Game developer PopCap has announced that it's reached an agreement with Sony Ericsson to pre-load its "Games by PopCap" portal on the upcoming Xperia Pro and Xperia Mini Pro. The deal will see these phones shipping with trial versions of Peggle and Plants vs. Zombies, along with the full version Chuzzle. It'll also be the first chance for Android owners in Europe to get their hands on PopCap's games, as right now these only been available on the Amazon AppStore, which currently turns Europeans away at the door.
The Xperia Pro and Mini Pro are due to land sometime in the third quarter, although there's no firm release date for either device just yet. Join us after the jump for the full presser.
On a lot of the content I push out, whether it be a screenshot or a video, if my lockscreen makes itself known, there's usually a comment or two asking what lockscreen I'm using or what I set up and how, so folks can reproduce the same thing on their phone. I've decided to write a handy little guide for anyone hoping to do the same, and finally put the questions to rest.
It's rather simple, and you're only going to need a few things:
IdeaPad K1 is the first Honeycomb tablet with Netflix
Lenovo this morning officially unwrapped a pair of Android Tablets -- the IdeaPad K1 and ThinkPad. Both tablets spot a 10.1-inch touchscreens *at 1280x800), NVIDIA's Tegra 2 processor and Android 3.1. The IdeaPad K1 -- which we spotted a day early at Office Depot in New York -- weighs 1.63 pounds and is the first Honeycomb tablet with Netflix support along with HDMI out.
The ThinkPad expands on the IdeaPad, adding an optional stylus, full-size USB port, full-size SD card and mini HDMI, plus a wealth of software options key to enterprise.
The 32GB IdeaPad K1 is available today for $499 in the U.S., and worldwide sometime in the third quarter.
The 16GB ThinkPad is $479 without the stylus, $509 with the stylus, and a 32GB version is available for $589 with the stylus. It'll be available starting Aug. 2.
One fortunate side-effect of all the craziness going on at the expensive end of the smartphone spectrum is that more-affordable devices are starting to become faster and better. Last year’s HTC Wildfire underwhelmed us a little, with its sub-par QVGA screen and relatively meager 384MB of RAM. But earlier this year HTC refreshed many of its mid-range products, and it’s arguably the Wildfire that’s received the biggest boost. The new HTC Wildfire S has a sharper, brighter screen, a faster CPU and more RAM than the original. And like the rest of HTC’s “S” series, it ships with Android 2.3 Gingerbread.
The Wildfire S remains a budget handset, though, selling for £180 on Pay As You Go from Vodafone UK, as well as being offered for free on contract. Read on to find out what kind of smartphone experience HTC has managed to cram into its tiniest Android handset to date.
Delta Air Lines' Android app just got a little update that brings a couple of cool features. If you're logged in, you can now view and change your seat assignments (provided there are any seats left), as well as view the standby/upgrade lists. It's not going to help you get to first class any quicker (you peasant), but it's another nice addition to a very nice mobile travel app.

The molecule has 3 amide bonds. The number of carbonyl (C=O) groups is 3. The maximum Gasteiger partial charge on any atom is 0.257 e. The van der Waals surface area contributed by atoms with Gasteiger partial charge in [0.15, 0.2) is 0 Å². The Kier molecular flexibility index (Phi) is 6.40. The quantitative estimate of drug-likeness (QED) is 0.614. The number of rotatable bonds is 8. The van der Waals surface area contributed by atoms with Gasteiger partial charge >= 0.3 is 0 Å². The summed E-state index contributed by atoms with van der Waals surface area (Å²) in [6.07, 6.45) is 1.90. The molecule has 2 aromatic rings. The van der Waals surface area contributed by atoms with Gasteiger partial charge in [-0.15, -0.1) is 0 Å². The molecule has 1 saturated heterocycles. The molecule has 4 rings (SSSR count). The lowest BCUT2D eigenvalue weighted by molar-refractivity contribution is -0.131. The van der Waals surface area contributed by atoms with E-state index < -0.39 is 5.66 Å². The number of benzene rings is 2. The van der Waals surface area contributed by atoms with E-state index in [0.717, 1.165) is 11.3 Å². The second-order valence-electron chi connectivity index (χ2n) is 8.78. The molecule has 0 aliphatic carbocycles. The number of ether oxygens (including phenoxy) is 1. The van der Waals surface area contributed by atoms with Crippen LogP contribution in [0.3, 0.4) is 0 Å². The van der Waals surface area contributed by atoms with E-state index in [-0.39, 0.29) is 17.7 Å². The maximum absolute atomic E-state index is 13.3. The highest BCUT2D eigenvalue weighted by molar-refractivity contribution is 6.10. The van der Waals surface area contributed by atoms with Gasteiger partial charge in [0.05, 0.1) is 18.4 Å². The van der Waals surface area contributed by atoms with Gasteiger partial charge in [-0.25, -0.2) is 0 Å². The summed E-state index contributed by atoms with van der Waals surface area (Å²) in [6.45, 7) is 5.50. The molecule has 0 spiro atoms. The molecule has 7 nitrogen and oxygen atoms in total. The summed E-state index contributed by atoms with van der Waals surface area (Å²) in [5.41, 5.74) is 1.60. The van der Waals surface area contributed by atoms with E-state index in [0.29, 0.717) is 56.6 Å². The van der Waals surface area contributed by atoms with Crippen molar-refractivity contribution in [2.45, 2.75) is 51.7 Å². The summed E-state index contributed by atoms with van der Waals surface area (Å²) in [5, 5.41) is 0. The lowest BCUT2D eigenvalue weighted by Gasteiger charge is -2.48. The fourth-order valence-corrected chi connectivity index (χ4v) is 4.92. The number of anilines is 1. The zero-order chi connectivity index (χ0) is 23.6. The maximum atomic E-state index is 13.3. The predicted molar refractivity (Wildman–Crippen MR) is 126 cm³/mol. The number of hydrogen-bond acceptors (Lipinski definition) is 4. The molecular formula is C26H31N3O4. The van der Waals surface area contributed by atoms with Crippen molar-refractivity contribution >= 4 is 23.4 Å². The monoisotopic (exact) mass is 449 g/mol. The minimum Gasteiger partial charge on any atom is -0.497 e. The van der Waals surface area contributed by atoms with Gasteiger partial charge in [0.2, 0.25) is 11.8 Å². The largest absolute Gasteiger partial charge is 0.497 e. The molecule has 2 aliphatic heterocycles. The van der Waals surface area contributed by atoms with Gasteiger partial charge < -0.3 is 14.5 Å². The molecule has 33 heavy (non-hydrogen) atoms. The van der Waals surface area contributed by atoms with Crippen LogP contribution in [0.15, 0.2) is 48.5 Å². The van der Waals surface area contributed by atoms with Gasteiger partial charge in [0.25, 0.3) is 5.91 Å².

You took the plunge. You're sporting Sprint's and HTC's latest and greatest, and now you need to protect your newfangled investment. Let me introduce you to the Mobi Products Hard Shell Case for HTC EVO 3D. It's thin and smooth, but without sacrificing protection.
The case comes in a two-piece, snap-on design, with front and back pieces. It's simple to click together the pieces and install, but once it's on your phone, it cuddles up nice and tight, not likely to come off in the event of a drop.
There are all the standard cutouts for the various ports on your EVO 3D, as well as a fitting hole for the phone's dual cameras. Despite the overall thinness of the case, there's just enough thickness added to keep your camera lenses from sticking out from the rest of the phone. You also get a few millimeters of thickness on the front of the case, ensuring your phone's touchscreen never makes contact with anything if it's set face down.
It also features that soft-touch plastic that's become all the rage these days, so it feels good in hand as well as slides in and out of pockets (and probably purses) easily.
We're going to wait for the U.S. carriers to announce things before we get too terribly excited, but Samsung Mobile president JK Shin recently told Korean reporters that "We expect to release the Galaxy S II in the U.S. market sometime in August."
Again, we're going to take that with a wee grain of salt until we get word from the U.S. carriers. Not that the man wouldn't know -- you just know how our carriers are.
VoIP client Viber has exited beta and is now available for download without an invitation. If you aren't familiar, here's the skinny: Viber allows for free calling and texting among its nearly 20 million registered users over 3G and WiFi connections, across both Android and iOS platforms. Hit the break to grab Viber for free from its new home in the Android Market.